Monetary policy is expected to remain tight as currency depreciations have heightened inflationary pressures, especially in countries where inflation has been historically higher (Figure 3). In Azerbaijan and Kazakhstan, after sizable depreciations, inflation has reached double digits for the first time in more than 15 years. In oil importers, where currency depreciations have been smaller, lower fuel and food prices, along with weak domestic demand, have helped contain inflationary pressures. In Armenia and the Kyrgyz Republic, average inflation is projected to decline in 2016.

Since all central banks in the region have price stability as their main policy objective, this environment illustrates the importance of modernizing exchange rate and monetary policy frameworks. An effective interest rate instrument is needed to replace the exchange rate as the nominal anchor. To this end, it is important to enhance the independence and institutional capacity of central banks, improve transparency and accountability, and strengthen communication on policy actions.

Financial Sector Risks Elevated

The highly dollarized bank balance sheets are likely to continue to weaken, at a pace augmented in some cases by bad loans from previous crises. Liquidity is declining, largely because of slowing foreign currency earnings and capital flight, exacerbated by increasing deposit dollarization. Credit risks are on the rise, as creditworthiness of unhedged borrowers declines because of slower growth and weaker currencies. With economic activity weakening, private sector credit will continue to soften (Figure 4). Bank profitability is also projected to decline further. The number of loss-making and undercapitalized banks has increased, leading to mergers and/or closures in a number of countries (Azerbaijan, Kazakhstan).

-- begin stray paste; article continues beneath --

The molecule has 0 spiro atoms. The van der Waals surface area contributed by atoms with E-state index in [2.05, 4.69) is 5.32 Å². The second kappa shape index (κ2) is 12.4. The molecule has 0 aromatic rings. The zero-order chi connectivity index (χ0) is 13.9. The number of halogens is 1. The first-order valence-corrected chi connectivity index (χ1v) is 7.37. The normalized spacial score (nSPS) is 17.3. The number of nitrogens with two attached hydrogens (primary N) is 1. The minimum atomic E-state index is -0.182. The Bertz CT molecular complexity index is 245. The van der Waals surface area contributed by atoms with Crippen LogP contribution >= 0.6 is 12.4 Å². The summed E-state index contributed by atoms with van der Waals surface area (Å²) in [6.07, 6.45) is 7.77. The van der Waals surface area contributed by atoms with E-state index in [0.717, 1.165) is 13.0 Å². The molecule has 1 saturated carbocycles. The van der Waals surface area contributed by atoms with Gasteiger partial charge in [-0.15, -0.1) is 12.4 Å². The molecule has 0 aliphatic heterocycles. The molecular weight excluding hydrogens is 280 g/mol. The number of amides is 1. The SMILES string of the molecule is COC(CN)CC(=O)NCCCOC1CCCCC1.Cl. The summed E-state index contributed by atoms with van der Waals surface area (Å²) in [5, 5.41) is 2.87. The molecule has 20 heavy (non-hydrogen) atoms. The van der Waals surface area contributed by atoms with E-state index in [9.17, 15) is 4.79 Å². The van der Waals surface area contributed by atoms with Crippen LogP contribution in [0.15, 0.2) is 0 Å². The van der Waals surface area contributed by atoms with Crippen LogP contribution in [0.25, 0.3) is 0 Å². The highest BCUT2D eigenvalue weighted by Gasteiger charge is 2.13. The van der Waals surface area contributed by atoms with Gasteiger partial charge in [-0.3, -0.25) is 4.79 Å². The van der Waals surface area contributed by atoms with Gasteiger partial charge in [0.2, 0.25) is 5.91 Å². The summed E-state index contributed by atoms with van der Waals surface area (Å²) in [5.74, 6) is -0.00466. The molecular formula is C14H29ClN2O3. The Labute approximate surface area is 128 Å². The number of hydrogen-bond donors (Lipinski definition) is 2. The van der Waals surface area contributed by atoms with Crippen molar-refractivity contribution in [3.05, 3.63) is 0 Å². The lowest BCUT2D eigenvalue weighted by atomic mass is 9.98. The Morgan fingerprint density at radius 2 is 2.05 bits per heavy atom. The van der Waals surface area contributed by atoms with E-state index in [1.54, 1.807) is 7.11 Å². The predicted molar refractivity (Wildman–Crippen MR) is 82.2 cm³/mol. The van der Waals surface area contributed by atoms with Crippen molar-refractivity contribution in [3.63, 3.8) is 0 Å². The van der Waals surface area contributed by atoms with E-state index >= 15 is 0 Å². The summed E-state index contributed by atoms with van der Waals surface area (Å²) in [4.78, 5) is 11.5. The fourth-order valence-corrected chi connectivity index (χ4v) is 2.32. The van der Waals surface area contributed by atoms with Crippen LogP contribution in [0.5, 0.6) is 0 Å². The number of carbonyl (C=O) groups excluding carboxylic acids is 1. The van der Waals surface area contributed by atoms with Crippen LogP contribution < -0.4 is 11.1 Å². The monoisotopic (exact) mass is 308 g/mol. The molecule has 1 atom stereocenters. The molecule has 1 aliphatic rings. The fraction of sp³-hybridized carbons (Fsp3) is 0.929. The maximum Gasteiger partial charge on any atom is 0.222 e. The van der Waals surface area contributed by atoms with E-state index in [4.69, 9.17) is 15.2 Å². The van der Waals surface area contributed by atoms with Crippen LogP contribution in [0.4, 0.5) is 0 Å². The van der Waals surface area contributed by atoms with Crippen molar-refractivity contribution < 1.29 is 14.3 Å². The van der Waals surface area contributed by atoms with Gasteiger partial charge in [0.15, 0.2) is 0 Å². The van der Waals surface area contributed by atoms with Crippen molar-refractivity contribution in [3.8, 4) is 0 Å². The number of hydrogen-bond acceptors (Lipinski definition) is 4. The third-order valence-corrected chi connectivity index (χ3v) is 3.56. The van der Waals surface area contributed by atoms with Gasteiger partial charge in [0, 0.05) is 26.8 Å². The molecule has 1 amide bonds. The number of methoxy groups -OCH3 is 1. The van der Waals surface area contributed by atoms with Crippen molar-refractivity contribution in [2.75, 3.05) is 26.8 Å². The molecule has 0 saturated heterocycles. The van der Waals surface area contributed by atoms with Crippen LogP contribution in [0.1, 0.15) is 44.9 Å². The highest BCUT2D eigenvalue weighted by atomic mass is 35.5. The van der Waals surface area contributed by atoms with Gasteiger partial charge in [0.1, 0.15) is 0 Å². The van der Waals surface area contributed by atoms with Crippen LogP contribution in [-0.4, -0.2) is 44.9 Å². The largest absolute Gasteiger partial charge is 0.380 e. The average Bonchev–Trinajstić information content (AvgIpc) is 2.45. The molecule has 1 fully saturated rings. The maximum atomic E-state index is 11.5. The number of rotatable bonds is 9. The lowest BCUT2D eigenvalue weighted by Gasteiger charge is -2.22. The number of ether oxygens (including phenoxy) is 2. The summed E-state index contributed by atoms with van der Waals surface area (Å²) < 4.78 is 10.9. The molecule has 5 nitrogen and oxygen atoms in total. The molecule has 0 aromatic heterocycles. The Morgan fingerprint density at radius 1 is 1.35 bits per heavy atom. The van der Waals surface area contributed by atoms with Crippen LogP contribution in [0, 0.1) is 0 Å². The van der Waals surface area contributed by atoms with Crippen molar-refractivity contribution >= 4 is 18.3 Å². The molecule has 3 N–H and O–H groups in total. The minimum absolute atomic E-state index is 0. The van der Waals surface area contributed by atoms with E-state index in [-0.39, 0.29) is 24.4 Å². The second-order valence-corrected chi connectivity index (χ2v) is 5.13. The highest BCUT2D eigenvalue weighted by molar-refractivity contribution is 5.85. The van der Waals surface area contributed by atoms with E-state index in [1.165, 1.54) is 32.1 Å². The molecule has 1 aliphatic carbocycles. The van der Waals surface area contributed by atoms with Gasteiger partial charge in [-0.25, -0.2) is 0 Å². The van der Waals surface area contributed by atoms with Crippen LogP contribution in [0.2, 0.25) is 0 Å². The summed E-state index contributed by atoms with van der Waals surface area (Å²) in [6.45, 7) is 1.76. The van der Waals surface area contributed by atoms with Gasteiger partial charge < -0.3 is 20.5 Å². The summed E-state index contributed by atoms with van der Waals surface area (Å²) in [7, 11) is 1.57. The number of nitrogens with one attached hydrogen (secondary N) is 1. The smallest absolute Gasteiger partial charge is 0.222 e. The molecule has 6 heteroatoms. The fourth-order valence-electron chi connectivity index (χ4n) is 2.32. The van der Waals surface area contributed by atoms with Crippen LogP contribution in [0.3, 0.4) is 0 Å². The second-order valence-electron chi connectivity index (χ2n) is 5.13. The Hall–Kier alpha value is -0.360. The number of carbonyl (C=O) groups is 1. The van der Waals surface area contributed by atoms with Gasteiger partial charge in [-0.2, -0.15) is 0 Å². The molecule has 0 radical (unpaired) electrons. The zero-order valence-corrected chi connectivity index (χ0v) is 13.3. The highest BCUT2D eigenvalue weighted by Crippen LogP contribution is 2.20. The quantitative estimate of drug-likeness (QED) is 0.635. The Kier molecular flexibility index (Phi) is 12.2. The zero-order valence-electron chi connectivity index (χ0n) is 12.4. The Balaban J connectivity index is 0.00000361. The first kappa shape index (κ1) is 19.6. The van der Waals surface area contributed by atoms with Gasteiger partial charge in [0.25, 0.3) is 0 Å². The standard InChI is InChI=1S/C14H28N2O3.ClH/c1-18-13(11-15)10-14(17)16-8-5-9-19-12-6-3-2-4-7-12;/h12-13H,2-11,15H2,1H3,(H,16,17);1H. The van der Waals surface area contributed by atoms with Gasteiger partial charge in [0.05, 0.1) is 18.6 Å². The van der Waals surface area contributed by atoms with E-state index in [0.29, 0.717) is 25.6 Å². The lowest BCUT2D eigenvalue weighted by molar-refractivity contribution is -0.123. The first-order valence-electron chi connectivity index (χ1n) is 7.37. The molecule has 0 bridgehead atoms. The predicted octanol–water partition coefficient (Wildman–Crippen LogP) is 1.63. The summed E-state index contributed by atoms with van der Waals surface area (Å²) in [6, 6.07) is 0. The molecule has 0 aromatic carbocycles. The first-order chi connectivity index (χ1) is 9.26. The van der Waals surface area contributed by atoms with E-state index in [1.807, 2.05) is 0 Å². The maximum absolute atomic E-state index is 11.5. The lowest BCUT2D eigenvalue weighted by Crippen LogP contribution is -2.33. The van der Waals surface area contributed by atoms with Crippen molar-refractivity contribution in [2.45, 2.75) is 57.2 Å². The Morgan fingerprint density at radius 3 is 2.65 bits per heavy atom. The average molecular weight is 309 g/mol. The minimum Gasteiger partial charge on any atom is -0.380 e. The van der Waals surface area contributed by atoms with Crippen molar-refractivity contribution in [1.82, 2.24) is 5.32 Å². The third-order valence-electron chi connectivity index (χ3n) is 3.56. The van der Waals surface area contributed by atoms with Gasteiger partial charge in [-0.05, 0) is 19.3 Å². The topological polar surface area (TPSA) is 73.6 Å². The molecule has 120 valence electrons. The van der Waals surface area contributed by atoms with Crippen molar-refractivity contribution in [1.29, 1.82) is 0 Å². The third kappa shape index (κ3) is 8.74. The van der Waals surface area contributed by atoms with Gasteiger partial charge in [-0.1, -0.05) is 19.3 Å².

Country authorities have taken some measures in response, but more is needed to minimize the risks to financial stability. Some countries have changed capital adequacy and net open position requirements, and increased required reserves for foreign currency deposits. It is also essential to enhance financial surveillance through intensified monitoring of liquidity risks and regular stresstesting, as well as strengthen supervision, and macroprudential and crisis management policies. Forbearance should be avoided.

Ensuring Fiscal Sustainability While Supporting Growth

To mitigate the impact of the shocks, most CCA countries allowed their fiscal deficits to widen last year, which helped support economic activity. This year, with the shocks continuing, buffers declining, and financing costs edging up, some countries have started to consolidate their fiscal positions, and/or rationalize high levels of public investment, to help ensure fiscal sustainability. Other countries are continuing to allow the ir fiscal deficits to widen in support of growth (Figure 5). In oil exporters, the fiscal deficit is anticipated to widen by 1.7 percentage points of GDP to 4.9 percent in 2016, while in oil importers, it is projected to reach 4.9 percent of GDP, 1.4 percentage points higher than 2015.